Writing in the New York Times, Bill Gates explains the importance of life-saving therapeutic drugs—and offers recommendations on how to accelerate their development—for future pandemics.
According to Gates, developing safe, effective Covid-19 vaccines within a year of the pandemic was a "historic feat," but treatments, such as antivirals or other drugs, were "surprisingly slow out of the gate."
Although scientists had tested numerous existing drugs, including hydroxychloroquine, dexamethasone, remdesivir, and convalescent plasmas, as potential treatments, it wasn't until late 2021 that effective Covid-19 antivirals, such as Merck's molnupiravir and Pfizer's Paxlovid, became available for use.
"These drugs are useful tools for combating the pandemic, but they arrived much later than they should have and, for many, they are still difficult to access," Gates writes. And if these treatments had been developed sooner, Covid-19 "death rates are likely to have been far lower, and it may have been harder for myths and misinformation to spread the way they did."
If another pandemic occurs, it will be important to develop therapeutics more quickly than they were during the Covid-19 pandemic, particularly if a pathogen is deadlier and more transmissible. A therapeutic drug could save tens of thousands of lives as a vaccine is developed and administered to the population.
Even if there is a vaccine, it is not guaranteed that everyone will choose to get vaccinated. Therapeutics, along with non-pharmaceutical interventions, will be an important way to "reduce the strain on hospitals" and "prevent the overcrowding that ultimately means that some patients die who otherwise wouldn't," Gates writes.
According to Gates, "[w]ith good therapeutics, the risk of severe illness and death could drop significantly, and countries could decide to loosen restrictions on schools and businesses, reducing the disruption to education and the economy."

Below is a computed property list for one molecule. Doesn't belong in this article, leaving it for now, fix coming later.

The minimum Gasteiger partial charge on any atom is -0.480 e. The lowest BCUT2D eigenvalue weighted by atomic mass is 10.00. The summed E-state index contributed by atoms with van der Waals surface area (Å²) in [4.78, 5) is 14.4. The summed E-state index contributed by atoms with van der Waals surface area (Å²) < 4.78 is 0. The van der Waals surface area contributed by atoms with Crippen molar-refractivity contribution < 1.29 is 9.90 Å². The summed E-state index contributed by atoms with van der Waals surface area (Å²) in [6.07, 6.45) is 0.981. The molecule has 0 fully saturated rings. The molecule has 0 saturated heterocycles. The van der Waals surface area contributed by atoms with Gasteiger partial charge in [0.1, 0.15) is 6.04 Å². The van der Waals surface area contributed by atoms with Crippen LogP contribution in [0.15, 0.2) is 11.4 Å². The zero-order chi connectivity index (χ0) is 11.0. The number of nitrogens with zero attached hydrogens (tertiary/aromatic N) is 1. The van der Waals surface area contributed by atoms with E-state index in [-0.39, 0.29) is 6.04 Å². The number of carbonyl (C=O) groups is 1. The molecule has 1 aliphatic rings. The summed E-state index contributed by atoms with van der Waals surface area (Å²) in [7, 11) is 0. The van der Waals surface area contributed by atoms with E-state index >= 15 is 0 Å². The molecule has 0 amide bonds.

The process of developing life-saving drugs is complex and labor-intensive, often spanning several years as researchers work their way through clinical trials and to regulatory approval, Gates writes.
To help researchers "speed up and streamline the [drug development] process without sacrificing safety," Gates offers several recommendations.
For example, more research should be done to understand how different pathogens interact with human cells. If scientists could mimic these interactions, they would be able to quickly identify which drugs could be effective in an outbreak.
Additionally, governments and organizations should invest in large libraries of drug compounds that researchers can access to determine whether existing therapies would work against new pathogens. Although some of these libraries already exist, there needs to be more, and they should be expanded to include "pan-family and broad spectrum therapies—either antibodies or drugs that can treat a wide range of viral infections, especially those that are likely to cause a pandemic," Gates writes.
Researchers could also find better way to activate innate immunity, which is "your body's first line of defense" that quickly kicks in after detecting a foreign invader, according to Gates. By boosting innate immunity, a drug could help stop an infection before it progresses in the body.
Currently, advances in artificial intelligence and machine learning have made it possible for computers to identify weaknesses in pathogens that are already known to humans, and they will likely be able to do the same with any new pathogens that emerge. These technologies will also help accelerate the search for new compounds that can effectively target new pathogens.
"With adequate funding, various groups could take the most promising new compounds through Phase 1 studies even before there's an epidemic, or at least have several leads that can be turned into a product quickly once we know what the target looks like," Gates writes.
Overall, speeding up the development process for life-saving drugs "will require substantial investment to bring together academia, industry and the latest software tools," Gates writes. "But if we succeed, the next time the world faces an outbreak, we'll save millions more lives." (Gates, New York Times, 4/15)
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